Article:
08-30-2017 10:30 AM
I’m trying to import a bunch of excel files (~30 odd files, with over 10 tabs in each.) into SAS using proc import , and I’d then append them into a single SAS file for my analysis. However, I’m facing a few challenges in putting this entire import into a SAS macro because the work sheet names in each of the excel files are different.All of them have the same 2-3 words at the beginning, but can have very different names towards the end.
I was wondering if there’s a work around for this? Can we use some function/ operation similar to substr where I can select the worksheets/tabs that start with “Cost Cg PRCH” and then import them?
Please do let me know if we can thing about an alternative.
Thanks a lot.
08-30-2017 10:39 AM
Assuming the latest version of SAS you can try this method:
libname myFiles XLSX 'path to my excel file.xlsx'; proc copy in=myFiles out=WORK; run;quit; libname myFiles;
08-31-2017 04:08 AM
Thank you for your reply. But ,I am in doubt how it will help me in getting conditional sheets of the excel . So, If I explain it in more details I have 2 requirements::
1. I have to import multiple excel files.
2. Each excel file have multiple sheets with diffeent names . But, all the files have some sheets having names starting with "Cost Cg PRCH" . I want to import only those sheets of all the excel files . Per my understanding some filter or conditional statement needed to take the specific sheets.
08-31-2017 10:33 AM
Per my understanding some filter or conditional statement needed to take the specific sheets.
Import all the worksheets and delete what you don't want instead.
Regarding importing multiple files you're likely going to need to turn that into a macro or copy and paste it a few times, depending on what you're comfortable with.
08-30-2017 04:11 PM
I suggest taking a close look at all of the datasets created from multiple Excel sheets. Probability approaches unity that at least one variable will have a different data type or length that will cause issues when appending the data.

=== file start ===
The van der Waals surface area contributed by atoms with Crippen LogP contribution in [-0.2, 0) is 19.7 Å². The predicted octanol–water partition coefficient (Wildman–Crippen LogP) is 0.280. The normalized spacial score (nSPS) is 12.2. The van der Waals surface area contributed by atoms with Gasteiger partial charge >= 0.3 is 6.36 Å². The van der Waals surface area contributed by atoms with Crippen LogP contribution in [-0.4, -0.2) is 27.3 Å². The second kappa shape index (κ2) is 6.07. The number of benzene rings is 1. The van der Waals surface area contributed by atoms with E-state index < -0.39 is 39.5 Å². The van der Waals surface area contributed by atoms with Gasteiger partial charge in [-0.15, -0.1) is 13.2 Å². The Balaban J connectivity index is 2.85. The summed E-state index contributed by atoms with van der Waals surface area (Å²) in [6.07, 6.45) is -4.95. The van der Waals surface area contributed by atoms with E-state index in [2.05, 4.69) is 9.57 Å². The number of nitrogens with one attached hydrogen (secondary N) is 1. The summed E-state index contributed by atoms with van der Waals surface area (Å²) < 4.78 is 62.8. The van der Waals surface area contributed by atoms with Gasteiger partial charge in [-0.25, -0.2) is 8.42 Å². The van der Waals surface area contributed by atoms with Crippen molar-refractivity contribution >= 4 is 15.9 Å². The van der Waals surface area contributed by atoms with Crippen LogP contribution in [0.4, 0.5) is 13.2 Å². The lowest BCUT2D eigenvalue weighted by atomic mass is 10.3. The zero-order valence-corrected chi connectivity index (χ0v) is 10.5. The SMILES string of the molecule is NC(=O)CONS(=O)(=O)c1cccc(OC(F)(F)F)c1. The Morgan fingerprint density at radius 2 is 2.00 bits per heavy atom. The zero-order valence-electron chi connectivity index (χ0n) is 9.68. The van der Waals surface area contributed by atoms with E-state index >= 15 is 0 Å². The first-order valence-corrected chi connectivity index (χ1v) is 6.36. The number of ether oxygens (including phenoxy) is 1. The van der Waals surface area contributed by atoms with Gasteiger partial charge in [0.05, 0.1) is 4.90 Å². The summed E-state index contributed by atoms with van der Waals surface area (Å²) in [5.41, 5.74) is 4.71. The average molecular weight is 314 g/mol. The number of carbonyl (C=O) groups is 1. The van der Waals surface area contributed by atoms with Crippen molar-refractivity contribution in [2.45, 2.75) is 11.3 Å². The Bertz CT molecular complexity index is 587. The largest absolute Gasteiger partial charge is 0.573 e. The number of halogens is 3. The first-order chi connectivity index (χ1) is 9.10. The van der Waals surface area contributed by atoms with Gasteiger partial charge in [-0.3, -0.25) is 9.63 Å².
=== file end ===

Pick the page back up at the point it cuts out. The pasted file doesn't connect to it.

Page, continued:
08-31-2017 11:02 AM - edited 08-31-2017 11:04 AM
There are many posts on this sites about how to deal with reading multiple files and/or multiple sheets. Just combine the techniques.
So first get the list of files you need to read. If you do not have the list then for me the easist is to use operating system command to get the filenames into a dataset, but if your SAS installation doesn't allow using PIPE engine there are SAS functions that can do that also.
/* %let path=/path/to/excel/files; */ %let path=c:\path\to\excel\files ; data files ; /* infile "cd &path ; ls -d *.xlsx" pipe truncover ; */ infile "dir /b &path\*.xlsx" pipe truncover ; input filename $256. ; run;
Once you have the list of filenames then you can assign a libref to each one. Might be easiest to use the LIBNAME() function to do that, but you could also use some type of code generatation technique (macros, call execute(), or combination of PUT and %INCLUDE).
data librefs; length libref $8 ; set files ; libref = 'XLSX' || put(_n_,Z4.); rc = libname(libref,"&path/"||filename,'xlsx'); run;
Now you can query the metadata about what members exists in the libraries you created.
proc sql noprint ; select catx('.',libname,nliteral(memname)) into :memlist separated by ' ' from dictionary.members where libname like 'XLSX%' and memname like 'COST CG PRCH%' ; quit;
And then use the list of member names in your data step.
data want ; set &memlist ; run;
But as others have pointed out that unless there are strict controls on the generation of these EXCEL sheets the odds are almost 100% that when you try to read from multiple EXCEL sheets you will get conflicting variable lengths ($10 vs $20 for example) or even conflicting variable types (num vs char) or names (VisitDate vs VisDT). You can analyze other metadata about the sheets to see if there are conflicts and adapt your combination step(s) to adjust, if possible, or at least report on the conflicts.